By Garry Bennett, John Frank, Marc Van De Velde, XL Global Asset Protection Services
Vapor releases at industrial facilities handling flammable liquids or gases can result in some of the most challenging incidents an industrial responder can face. There are many ways such a release could occur. For this article, we will focus on process vapor release at petrochemical plants. Process vapor releases can result in three primary types of incidents:
• A vapor release without ignition
• A vapor release with delayed ignition resulting in a vapor cloud explosion (VCE)
• A vapor release with immediate ignition resulting in a jet fire
These are highly complex incidents because of a wide range of potential outcomes and potential exposure to a wide variety of process equipment, each of which has its own unique fire fighting problems. This is intended to be starting a point for discussion and to illustrate how existing chemical safety analyses can be used in pre-planning. VCEs will be addressed in this article. Vapor clouds that do not ignite and jet fires will be addressed in part two.
VCEs occur when vapors are released, and ignition occurs after a period of time. Prevention of ignition is beyond the scope of this article; we are assuming that an ignition source has been found.
Most facilities conduct some kind of VCE analysis. The output is expressed in overpressure rings (in psi or millibar (mbar)) with associated damage. Figure 1 shows overpressure rings for a simple model overlayed on facility diagram. Table 1 shows damage expected with various over-pressures. This example assumes the following:
• the main constituent is isobutane,
• process conditions 102° Celsius @ 40 bar (216° Farenheit @ 580 psi),
• entire reactor is filled with isobutane,
• release through a 100 mm (four inch) flange break; in 120 seconds the entire mass was released,
• calculated flash fraction is 81 percent or a vaporized mass of 31950 kg (70440 lbs),
• yield factor for isobutane of four percent, • calculated with ExTool v3.06 under license from SwissRe using default atmos-pheric conditions,
• vapor drift based on varying atmospheric conditions is not considered in this model,
• shrapnel projectiles are not accounted.
There are many VCE models available with varying degrees of sophistication. The more sophisticated the model, the more variables can be accounted for. Besides the model’s variables, there will be a wide range of input assumptions. It is important for responders to understand the assumptions. Responders should ask what would happen if the release scenario was more severe. Additional models may be appropriate.
It is also important to understand that these are just models. An actual incident can unfold in a number of ways. For the purposes of this article, the model is intended to be the basis of discussion about what might be encountered. For example, if the site fire station is in one of the damage rings, its equipment may not be available. It may even be decided that the station should be relocated or a satellite station established so everything would not be lost at once.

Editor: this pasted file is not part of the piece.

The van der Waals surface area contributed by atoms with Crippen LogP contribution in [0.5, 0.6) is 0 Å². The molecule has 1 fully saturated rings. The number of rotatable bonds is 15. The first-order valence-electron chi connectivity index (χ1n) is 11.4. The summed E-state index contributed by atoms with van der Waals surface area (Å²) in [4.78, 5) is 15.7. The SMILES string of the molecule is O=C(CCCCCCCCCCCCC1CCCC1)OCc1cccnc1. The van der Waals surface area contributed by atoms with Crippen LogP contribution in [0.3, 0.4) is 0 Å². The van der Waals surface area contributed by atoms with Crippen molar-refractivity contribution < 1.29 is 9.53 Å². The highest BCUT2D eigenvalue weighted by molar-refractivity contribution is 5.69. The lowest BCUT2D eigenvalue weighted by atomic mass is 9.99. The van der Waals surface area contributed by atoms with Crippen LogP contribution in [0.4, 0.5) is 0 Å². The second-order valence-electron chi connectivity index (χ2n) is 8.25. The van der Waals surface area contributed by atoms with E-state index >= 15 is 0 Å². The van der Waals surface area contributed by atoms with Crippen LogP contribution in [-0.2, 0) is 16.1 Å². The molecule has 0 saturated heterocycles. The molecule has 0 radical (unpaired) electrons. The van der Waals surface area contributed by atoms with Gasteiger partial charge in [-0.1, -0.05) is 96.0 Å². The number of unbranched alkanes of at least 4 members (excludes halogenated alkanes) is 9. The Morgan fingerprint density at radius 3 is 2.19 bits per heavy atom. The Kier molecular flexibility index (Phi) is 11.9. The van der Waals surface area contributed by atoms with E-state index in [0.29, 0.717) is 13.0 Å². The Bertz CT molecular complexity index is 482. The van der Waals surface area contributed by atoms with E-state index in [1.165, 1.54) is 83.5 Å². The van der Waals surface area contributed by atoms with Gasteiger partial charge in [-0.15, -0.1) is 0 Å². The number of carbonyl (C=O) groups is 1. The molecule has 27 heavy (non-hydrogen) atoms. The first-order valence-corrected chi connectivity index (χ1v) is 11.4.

The explosion (overpressure or shrapnel) might also shear off fire protection risers or hydrants resulting in loss of water pressure. These damaged systems would need to be isolated to preserve water for other fire fighting operations. A working knowledge of fire protection valving is needed to shut down as little of the system as possible to restore pressure and still leave adjacent fire protection in service. If this cannot be done due to radiant heat, it may be necessary to fall back to more remote valves or to establish auxiliary water supplies. Auxiliary supplies might include drafting from reservoirs and using large diameter hose to supply trailer mounted monitor nozzles.
The explosion might also shear off process piping, in turn dumping more flammable liquids or gases (or otherwise hazardous materials) into the fire. Remote shutdown for these lines, along with the potential loss of control equipment must all be consid-ered.
Finally, an idea of what to expect in terms of damaged structures and equipment can assist with triage, technical rescue, and casualty treatment decision making.
For this scenario, we found that smaller processing plants would be entirely within the severe damage rings including the loss of all fire protection. This is important information to know. Containment efforts might have to be focused on protecting property outside the fence with off-site fire protection water supplies. In one case, on site fire pumps were taken out as well. If a rescue effort was going be mounted under the protection of fire hose streams or monitors, the on-site water supplies might not be available. Hose relays from off-site, tanker shuttles, apparatus booster tanks, etc. would need to be used.
This article is a simplification of a very complex topic. Even the most sophisticated models cannot determine exactly how an incident could unfold. Combinations of VCEs and then subsequent jet fires can occur. These jet fires can then in turn expose pressure vessels with a resulting BLEVE (boiling liquid expanding vapor explosion) threat. The issues discussed here, along with this basic model, can help guide discussions and serve as a starting point for more in-depth evaluation. Flexibility during an operation is essential, but the skills and thought processes developed in preplanning sessions can guide decisions during an operation, no matter how it unfolds.
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